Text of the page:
Actually, the only brief respite to the Monica mania was in the few days following the bombing of the U.S. embassies in Kenya and Tanzania, when the White House scandal story finally was taken off the front pages.
3.The media has become crude and lewd and the public is saying “end it.”
Not only has the coverage of the story been excessive, but the media has indulged in graphic descriptions of the details of the scandal. While it is clear that television and radio have become increasingly crude in recent years, in matters unrelated to politics, the depths to which they have sunk in the coverage of this story is truly shocking.
The damage that has been done not only affects the President, but the society as a whole. Nothing is sacred or respected; everything and everyone are fair game.
The public reaction is quite telling. While two-thirds of Americans feel that the President may not be telling the truth about his relationship with Lewinsky, two-thirds also say that the President should say nothing more about the matter and 80 percent say that they believe the media should drop the case entirely.
What is also interesting is that while the public says that they may not believe the President, two-thirds say they have a favorable view of him. At the same time an overwhelming majority have extremely negative views of Starr, Lewinsky, Tripp and the media who are covering the story.
4.Regardless of the outcome, real damage has been done.
The President has been embarrassed, the nation has been humiliated and shocked and the work of the nation has suffered. Through this entire ordeal, not only President Clinton has been weakened and distracted from his work. The Starr investigation has established some dangerous precedents that, if not corrected by Congress, may have a lasting impact on future presidents.
Should the private life of any public official be so scrutinized? Should the Secret Service be required to testify against the individuals they are honor-bound to protect? Should the President be isolated from his advisors and lawyers and fear that they may be forced to testify against him? If these matters are not resolved, future Presidents may be hounded by partisan attacks and isolated within the White House unable to function with confidence.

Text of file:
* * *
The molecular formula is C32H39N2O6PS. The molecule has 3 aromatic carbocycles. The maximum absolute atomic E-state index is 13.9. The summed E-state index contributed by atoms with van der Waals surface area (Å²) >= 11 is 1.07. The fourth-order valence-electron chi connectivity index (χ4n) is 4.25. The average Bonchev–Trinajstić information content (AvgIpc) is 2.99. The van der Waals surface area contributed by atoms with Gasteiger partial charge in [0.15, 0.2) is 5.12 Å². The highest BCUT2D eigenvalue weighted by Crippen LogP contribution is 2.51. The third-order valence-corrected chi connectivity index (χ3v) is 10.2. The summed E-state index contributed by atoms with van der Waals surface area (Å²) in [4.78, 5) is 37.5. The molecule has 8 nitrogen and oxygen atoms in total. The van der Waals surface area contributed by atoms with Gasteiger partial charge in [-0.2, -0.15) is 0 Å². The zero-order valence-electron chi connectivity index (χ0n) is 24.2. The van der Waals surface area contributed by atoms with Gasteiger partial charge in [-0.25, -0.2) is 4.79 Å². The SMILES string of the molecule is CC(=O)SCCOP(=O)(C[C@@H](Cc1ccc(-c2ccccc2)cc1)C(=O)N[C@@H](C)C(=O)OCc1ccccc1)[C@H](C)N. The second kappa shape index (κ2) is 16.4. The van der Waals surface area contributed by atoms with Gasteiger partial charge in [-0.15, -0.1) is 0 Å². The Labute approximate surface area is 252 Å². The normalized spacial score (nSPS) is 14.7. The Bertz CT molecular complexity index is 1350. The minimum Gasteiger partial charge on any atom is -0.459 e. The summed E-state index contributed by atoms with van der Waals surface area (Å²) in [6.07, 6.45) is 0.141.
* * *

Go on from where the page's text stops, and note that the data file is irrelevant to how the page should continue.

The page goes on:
With all the endless debate about what the President will or won’t say and what the Prosecutor will or won’t do at the end of the day, Clinton may very well survive this crisis as he has so many other crises in the past. He will not perjure himself before a grand jury–nor will he subject himself to further degradation by the Special Prosecutor. Starr’s report when written will hinge on definitions that may be subject to partisan debate and to a difference of opinion about what constitutes an impeachable offense. The partisan debate will continue, with no real good coming of this entire affair. This was not an investigation like Watergate–where President Nixon was engaged in criminal actions designed to subvert democracy–it was about sex. What will be the results: an embarrassed and weakened President, a disgusted public, a media with an ominous out-of-control power, and a divided partisan Congress unable to act in the nation’s interest.
Nothing justifies this outcome.